(C) Comparison: Between total reflex times at the training period and drug period and drug period for the control and experimental

groups.

(B) Comparison:

Between motor times at the training period and anabolic steroid period

for the control and experimental groups.

C E C E C E C E

Within – 1.491 2 2 0.213 3.241 8.87 3.43

1. Training P. -0.614

2. Anabolic P. -1.130 -11.041 3 3 0.364 67.252 35.13** 18.13*

3. Sum 5 5 0.303 41.648

4. Pooled, W. 6 1 0.401 85.375 28.60** 19.79**

5. Difference between slopes: 1 1 0.888 304.008 2.93 7.30*

*F-ratio significant at the .05 level of confidence. **F-ratio significant at the .01 level of confidence.

A comparison of regression lines between the control and the experimental groups (Table 2) showed a marked and significant difference in slopes for all the reflex components (Table 2, A5; B5 and C5) during the anabolic steroid period.

DISCUSSION

Clearly, the anabolic steroid had a significant effect REFERENCES

1. BoTWINICK, J. AND L. THOMPSON. Premotor and motor com

ponents of reaction time. J. Exper. Psych. 71:9-15, 1966.

2. COBLEY, J. Track and Field News. May 16, 1971.

3. KOCIIAKIAN, C. AND J. MURLIN. The effects of male hormone an the protein and energy metabolism of castrate dogs. J. Nutrition. 117:642-659, 1935.

4. KROLL, W. Patellar reflex time and latency under Jendrassik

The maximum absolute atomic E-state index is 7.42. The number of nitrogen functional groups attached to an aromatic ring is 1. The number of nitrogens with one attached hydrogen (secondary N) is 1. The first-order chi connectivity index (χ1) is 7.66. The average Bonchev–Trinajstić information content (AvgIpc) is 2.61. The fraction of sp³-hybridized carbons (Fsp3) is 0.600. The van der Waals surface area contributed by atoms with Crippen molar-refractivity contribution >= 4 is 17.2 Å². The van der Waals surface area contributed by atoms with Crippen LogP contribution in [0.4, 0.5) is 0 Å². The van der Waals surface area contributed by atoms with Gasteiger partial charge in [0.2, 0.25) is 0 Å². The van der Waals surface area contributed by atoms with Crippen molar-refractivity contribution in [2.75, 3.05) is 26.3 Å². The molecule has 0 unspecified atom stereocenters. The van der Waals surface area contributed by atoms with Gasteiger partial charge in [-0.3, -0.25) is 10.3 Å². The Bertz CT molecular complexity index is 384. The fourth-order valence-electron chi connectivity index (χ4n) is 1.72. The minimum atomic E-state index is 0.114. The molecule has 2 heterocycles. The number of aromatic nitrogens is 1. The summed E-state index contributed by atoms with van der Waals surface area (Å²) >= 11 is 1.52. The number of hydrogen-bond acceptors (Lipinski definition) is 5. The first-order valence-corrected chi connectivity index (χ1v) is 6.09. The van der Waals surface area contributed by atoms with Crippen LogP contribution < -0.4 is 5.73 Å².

upon the reflex components of the knee jerk reflex. This was achieved by reducing the time of execution of the portion of the reflex from the electro-biochemical coupling to the mechanical expression of movement. The time of the entirely neural component (the latency) was slower under the experimental conditions. The specific biochemical changes that facilitate this faster motor time and slower latency period need to be elucidated.

and crossed extensor facilitation. Amer. J. PhDs. Med. 47: 292-301, 1968.

5. TECA Corporation, Operating Notes, Medical Electronics Development. White Plains, N. Y.

6. WEiss, A. The locus of reaction time change with set, motivation and age. J. Geront. 20:60-64, 1965.

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TABLE 2. A comparison of regression lines representing reflex components between the control and the experimental groups for the training period (T) and the anabolic period (A). Reg. Deviation from Reg.

Coef. d.f. M.S. F-ratios

T A T A T A T A

(A) Comparison: Between latencies of the control and the experimental groups for the training and anabolic steroid periods.

Within

1. Control 0.049 -0.261 2 3 0.029 0.016 0.41 41.99**

2. Experimental 0.141 0.961 2 3 0.013 0.139 7.93 66.43**

3. Sum 4 6 0.210 0.776

4. Pooled, W. 0.095 0.350 5 7 0.021 1.133 980.41** 2.35

1 1 0.021 7.466 1.00 96.22**

5. Direrence between slopes:

(B) Comparison: Between motor times of the control and the experimental groups for the training and anabolic steroid periods.

T A T A T A T A

Within -0.641 – 0.849 2 3 0.063 1.762 32.39* 4.09

1. Control

2. Experimental -1.626 -12.005 2 3 3.044 63.396 4.34 22.73*

3. Sum 4 6 1.553 32.579

4. Pooled, W. -1.134 – 6.427 5 7 1.728 116.822 41.42** 13.35**

1 1 2.426 722.282 1.56 22.20**

5. Difference between slopes:

(C) Comparison: Between total reflex times of the control and the experimental groups for the training and anabolic steroid periods.

T A T A T A T A

Within -0.614 – 1.300 2 3 0.213 0.364 8.87 35.13**

1. Control

2. Experimental -1.491 -11.041 2 3 3.241 67.252 3.43 18.13*

3. Sum 4 6 1.727 33.808

4. Pooled, W. -1.052 – 6.085 5 7 1.766 99.141 8.99* 17.57**

1 1 1.923 499.140 1.11 14.53**

5. Difference between slopes:

*F-ratio significant at the .05 level of confidence. **F.ratio significant at the .01 level of confidence.